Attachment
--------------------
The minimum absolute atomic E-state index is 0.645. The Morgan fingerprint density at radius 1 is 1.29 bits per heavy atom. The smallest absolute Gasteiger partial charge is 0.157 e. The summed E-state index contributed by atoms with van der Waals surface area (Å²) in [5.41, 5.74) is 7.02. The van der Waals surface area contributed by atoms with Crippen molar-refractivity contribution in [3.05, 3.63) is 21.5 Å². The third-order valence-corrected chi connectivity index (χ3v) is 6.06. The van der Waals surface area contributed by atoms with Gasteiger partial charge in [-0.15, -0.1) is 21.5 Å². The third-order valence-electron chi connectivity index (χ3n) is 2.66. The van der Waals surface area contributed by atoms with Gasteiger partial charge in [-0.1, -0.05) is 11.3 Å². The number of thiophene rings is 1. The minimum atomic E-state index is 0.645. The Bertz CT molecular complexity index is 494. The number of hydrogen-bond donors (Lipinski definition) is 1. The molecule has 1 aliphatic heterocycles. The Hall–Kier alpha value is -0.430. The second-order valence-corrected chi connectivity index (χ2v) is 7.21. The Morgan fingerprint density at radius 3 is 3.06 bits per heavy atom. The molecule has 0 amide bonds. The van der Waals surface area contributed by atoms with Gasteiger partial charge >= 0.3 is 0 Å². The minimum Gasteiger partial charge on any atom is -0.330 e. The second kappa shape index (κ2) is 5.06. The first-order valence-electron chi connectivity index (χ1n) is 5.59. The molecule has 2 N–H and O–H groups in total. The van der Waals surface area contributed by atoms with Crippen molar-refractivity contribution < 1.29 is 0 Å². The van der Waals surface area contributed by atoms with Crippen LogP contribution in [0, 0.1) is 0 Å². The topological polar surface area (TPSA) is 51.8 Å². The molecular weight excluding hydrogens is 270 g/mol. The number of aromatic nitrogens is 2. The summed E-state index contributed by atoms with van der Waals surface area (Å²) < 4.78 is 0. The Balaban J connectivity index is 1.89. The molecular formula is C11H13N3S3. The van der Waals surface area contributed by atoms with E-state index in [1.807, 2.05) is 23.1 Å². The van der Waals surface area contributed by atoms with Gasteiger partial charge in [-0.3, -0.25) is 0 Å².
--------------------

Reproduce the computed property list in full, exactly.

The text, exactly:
The minimum absolute atomic E-state index is 0.645. The Morgan fingerprint density at radius 1 is 1.29 bits per heavy atom. The smallest absolute Gasteiger partial charge is 0.157 e. The summed E-state index contributed by atoms with van der Waals surface area (Å²) in [5.41, 5.74) is 7.02. The van der Waals surface area contributed by atoms with Crippen molar-refractivity contribution in [3.05, 3.63) is 21.5 Å². The third-order valence-corrected chi connectivity index (χ3v) is 6.06. The van der Waals surface area contributed by atoms with Gasteiger partial charge in [-0.15, -0.1) is 21.5 Å². The third-order valence-electron chi connectivity index (χ3n) is 2.66. The van der Waals surface area contributed by atoms with Gasteiger partial charge in [-0.1, -0.05) is 11.3 Å². The number of thiophene rings is 1. The minimum atomic E-state index is 0.645. The Bertz CT molecular complexity index is 494. The number of hydrogen-bond donors (Lipinski definition) is 1. The molecule has 1 aliphatic heterocycles. The Hall–Kier alpha value is -0.430. The second-order valence-corrected chi connectivity index (χ2v) is 7.21. The Morgan fingerprint density at radius 3 is 3.06 bits per heavy atom. The molecule has 0 amide bonds. The van der Waals surface area contributed by atoms with Gasteiger partial charge >= 0.3 is 0 Å². The minimum Gasteiger partial charge on any atom is -0.330 e. The second kappa shape index (κ2) is 5.06. The first-order valence-electron chi connectivity index (χ1n) is 5.59. The molecule has 2 N–H and O–H groups in total. The van der Waals surface area contributed by atoms with Crippen molar-refractivity contribution < 1.29 is 0 Å². The van der Waals surface area contributed by atoms with Crippen LogP contribution in [0, 0.1) is 0 Å². The topological polar surface area (TPSA) is 51.8 Å². The molecular weight excluding hydrogens is 270 g/mol. The number of aromatic nitrogens is 2. The summed E-state index contributed by atoms with van der Waals surface area (Å²) < 4.78 is 0. The Balaban J connectivity index is 1.89. The molecular formula is C11H13N3S3. The van der Waals surface area contributed by atoms with E-state index in [1.807, 2.05) is 23.1 Å². The van der Waals surface area contributed by atoms with Gasteiger partial charge in [-0.3, -0.25) is 0 Å².